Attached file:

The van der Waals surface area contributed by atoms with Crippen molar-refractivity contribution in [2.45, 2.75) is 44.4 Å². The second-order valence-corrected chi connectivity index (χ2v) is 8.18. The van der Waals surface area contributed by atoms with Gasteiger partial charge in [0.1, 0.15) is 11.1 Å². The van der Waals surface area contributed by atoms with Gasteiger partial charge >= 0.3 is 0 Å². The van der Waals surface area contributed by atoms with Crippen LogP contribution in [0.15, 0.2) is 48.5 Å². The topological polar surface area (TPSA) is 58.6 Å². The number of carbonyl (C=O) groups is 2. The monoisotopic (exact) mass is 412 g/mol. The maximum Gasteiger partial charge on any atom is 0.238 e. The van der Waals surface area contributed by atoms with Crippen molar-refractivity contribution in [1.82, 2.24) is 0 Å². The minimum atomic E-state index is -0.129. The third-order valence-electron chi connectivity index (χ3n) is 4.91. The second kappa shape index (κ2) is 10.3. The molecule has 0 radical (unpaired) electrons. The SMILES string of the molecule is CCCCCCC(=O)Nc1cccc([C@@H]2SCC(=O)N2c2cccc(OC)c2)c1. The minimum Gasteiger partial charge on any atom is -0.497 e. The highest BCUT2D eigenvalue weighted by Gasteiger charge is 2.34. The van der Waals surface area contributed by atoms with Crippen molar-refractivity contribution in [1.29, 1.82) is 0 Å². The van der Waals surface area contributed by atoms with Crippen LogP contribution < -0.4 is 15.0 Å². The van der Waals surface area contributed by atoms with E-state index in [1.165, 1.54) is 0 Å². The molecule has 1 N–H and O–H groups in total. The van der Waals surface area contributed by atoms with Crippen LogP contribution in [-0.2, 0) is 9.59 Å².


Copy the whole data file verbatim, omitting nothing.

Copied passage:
The van der Waals surface area contributed by atoms with Crippen molar-refractivity contribution in [2.45, 2.75) is 44.4 Å². The second-order valence-corrected chi connectivity index (χ2v) is 8.18. The van der Waals surface area contributed by atoms with Gasteiger partial charge in [0.1, 0.15) is 11.1 Å². The van der Waals surface area contributed by atoms with Gasteiger partial charge >= 0.3 is 0 Å². The van der Waals surface area contributed by atoms with Crippen LogP contribution in [0.15, 0.2) is 48.5 Å². The topological polar surface area (TPSA) is 58.6 Å². The number of carbonyl (C=O) groups is 2. The monoisotopic (exact) mass is 412 g/mol. The maximum Gasteiger partial charge on any atom is 0.238 e. The van der Waals surface area contributed by atoms with Crippen molar-refractivity contribution in [1.82, 2.24) is 0 Å². The minimum atomic E-state index is -0.129. The third-order valence-electron chi connectivity index (χ3n) is 4.91. The second kappa shape index (κ2) is 10.3. The molecule has 0 radical (unpaired) electrons. The SMILES string of the molecule is CCCCCCC(=O)Nc1cccc([C@@H]2SCC(=O)N2c2cccc(OC)c2)c1. The minimum Gasteiger partial charge on any atom is -0.497 e. The highest BCUT2D eigenvalue weighted by Gasteiger charge is 2.34. The van der Waals surface area contributed by atoms with Crippen molar-refractivity contribution in [1.29, 1.82) is 0 Å². The van der Waals surface area contributed by atoms with Crippen LogP contribution < -0.4 is 15.0 Å². The van der Waals surface area contributed by atoms with E-state index in [1.165, 1.54) is 0 Å². The molecule has 1 N–H and O–H groups in total. The van der Waals surface area contributed by atoms with Crippen LogP contribution in [-0.2, 0) is 9.59 Å².